Page 1 of 1
July Visit -- Planning Help
Posted: Tue Jan 15, 2019 12:14 pm
This July I will be in the park from July 17 - July 25 with my 9 year-old son. We're looking to do some backpacking, day hiking, animal watching, and fishing. I'm looking for any hidden gems that would be great for me and my son since we have so much time. With 8 days, I'm assuming we will be able to do hit all the main attractions and still have time to explore.
One thing we do want to do is is a 3-4 day backpack trip. This will be his first backpacking adventure (not mine, I've done many). Having never backpacked Yellowstone, I'm looking for any recommendations on routes. One route I've been eyeing is the Bliss Pass route. I would prefer not to do an out and back, but also am not sure how shuttling/hitchhiking works in the corner of the park. If there are other options that would be suitable for a 9 year-old, I'd love to hear them.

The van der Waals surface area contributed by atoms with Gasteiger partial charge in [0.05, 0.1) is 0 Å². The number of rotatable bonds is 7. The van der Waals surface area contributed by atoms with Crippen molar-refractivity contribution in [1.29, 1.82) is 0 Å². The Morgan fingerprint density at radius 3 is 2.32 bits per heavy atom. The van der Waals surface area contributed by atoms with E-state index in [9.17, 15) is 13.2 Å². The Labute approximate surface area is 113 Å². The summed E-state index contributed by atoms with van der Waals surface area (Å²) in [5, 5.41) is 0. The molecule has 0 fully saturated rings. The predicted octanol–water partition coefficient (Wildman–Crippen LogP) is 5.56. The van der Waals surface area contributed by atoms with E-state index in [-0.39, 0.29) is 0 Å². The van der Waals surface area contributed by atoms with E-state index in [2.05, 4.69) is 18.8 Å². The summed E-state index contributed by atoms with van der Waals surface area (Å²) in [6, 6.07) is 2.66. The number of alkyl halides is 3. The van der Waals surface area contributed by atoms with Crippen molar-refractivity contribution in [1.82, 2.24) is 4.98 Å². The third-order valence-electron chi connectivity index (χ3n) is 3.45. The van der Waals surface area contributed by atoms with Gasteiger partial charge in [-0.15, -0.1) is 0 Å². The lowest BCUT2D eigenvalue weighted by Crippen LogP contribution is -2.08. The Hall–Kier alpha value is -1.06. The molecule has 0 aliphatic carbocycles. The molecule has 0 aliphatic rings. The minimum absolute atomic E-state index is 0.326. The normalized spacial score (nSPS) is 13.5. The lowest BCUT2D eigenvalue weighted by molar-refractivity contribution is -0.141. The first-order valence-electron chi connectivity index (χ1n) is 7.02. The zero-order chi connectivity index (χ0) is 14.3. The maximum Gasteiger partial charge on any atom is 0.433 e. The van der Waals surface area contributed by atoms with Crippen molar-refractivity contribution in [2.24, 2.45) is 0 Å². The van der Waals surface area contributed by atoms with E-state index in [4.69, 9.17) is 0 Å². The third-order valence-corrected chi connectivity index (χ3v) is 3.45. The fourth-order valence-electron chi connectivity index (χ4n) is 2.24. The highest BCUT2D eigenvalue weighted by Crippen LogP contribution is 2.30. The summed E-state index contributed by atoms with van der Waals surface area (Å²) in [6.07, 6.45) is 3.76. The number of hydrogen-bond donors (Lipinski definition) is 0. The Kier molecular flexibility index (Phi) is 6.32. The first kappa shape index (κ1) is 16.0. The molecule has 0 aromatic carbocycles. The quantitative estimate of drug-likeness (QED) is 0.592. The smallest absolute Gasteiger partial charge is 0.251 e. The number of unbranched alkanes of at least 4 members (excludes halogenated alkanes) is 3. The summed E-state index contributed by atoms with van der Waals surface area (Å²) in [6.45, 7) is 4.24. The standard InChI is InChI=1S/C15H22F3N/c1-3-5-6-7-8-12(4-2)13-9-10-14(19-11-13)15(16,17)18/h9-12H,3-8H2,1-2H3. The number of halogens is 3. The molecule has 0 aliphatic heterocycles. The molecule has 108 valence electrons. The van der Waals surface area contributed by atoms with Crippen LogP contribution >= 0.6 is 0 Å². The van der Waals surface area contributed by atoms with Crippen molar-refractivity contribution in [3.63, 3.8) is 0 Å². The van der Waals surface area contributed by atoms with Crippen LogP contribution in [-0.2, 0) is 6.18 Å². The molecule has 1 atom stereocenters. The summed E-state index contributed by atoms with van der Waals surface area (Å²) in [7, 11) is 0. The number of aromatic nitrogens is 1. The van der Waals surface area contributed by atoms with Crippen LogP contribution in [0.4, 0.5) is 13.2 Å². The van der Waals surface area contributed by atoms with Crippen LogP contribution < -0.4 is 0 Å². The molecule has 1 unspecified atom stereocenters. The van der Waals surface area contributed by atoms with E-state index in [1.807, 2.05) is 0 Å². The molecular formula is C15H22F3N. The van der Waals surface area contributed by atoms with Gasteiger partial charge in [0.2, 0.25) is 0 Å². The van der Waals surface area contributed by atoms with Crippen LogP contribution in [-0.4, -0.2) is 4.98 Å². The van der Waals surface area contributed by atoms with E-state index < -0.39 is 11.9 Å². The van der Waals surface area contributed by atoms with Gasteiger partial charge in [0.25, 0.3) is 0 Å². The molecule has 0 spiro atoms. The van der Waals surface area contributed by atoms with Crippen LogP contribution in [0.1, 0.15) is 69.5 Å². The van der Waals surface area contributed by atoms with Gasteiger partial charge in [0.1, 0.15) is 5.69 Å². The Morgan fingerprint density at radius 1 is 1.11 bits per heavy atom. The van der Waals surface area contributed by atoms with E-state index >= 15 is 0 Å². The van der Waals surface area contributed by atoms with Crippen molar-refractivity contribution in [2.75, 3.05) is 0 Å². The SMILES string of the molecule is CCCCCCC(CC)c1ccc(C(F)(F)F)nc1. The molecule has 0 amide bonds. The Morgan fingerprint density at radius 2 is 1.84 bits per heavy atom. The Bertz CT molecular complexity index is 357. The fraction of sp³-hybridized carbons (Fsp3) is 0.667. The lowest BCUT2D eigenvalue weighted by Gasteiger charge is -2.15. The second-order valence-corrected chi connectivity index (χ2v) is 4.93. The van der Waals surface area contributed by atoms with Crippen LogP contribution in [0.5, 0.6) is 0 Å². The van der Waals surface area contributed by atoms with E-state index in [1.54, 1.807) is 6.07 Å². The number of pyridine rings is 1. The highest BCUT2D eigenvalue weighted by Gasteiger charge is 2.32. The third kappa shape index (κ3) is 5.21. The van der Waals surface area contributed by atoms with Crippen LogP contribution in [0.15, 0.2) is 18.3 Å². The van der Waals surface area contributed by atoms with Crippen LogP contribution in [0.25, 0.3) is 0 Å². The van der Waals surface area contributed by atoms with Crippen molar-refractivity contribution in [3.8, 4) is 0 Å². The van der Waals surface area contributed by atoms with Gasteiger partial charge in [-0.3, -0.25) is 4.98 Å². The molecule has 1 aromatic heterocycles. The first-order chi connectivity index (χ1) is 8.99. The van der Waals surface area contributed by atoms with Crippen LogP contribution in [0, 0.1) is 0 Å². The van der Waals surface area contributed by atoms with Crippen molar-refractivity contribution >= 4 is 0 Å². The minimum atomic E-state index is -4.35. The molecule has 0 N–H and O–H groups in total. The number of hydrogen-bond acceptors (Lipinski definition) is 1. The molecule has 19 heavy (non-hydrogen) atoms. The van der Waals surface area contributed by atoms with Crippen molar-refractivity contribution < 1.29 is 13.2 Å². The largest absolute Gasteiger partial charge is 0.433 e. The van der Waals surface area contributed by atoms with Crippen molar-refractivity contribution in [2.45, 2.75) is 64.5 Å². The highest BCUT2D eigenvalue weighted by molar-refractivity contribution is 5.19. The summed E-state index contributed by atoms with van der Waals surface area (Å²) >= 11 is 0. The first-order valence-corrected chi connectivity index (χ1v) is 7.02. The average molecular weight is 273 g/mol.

Re: July Visit -- Planning Help
Posted: Tue Jan 15, 2019 2:22 pm
For the longer backcountry hike you may want to check the Trip Reports forum. There are a few hike-centric reports in there... it may even be a good idea to PM the authors directly for suggestions in case they don't see your post here. Scatman is one person with a lot of backcountry experience who comes to mind.
When you're not on the trails and are looking for wildlife, definitely get out pretty early. In summer it gets hot quickly, so you want to beat the heat in order to increase your chances of seeing wildlife--and that's before the roads get really crowded with tourists.
One shorter hike to consider is Mt. Washburn, since you have an interest in wildlife. Start at sunrise and go up the Chittenden Road side. Of all the hikes I've done in the park, this one has offered up the greatest variety of wildlife. Again, best to start first thing in the morning to avoid the heat until you're heading back down. There's a good chance you'll have it to yourself or only a couple other people on the way up too.
Re: July Visit -- Planning Help
Posted: Wed Jan 30, 2019 1:47 pm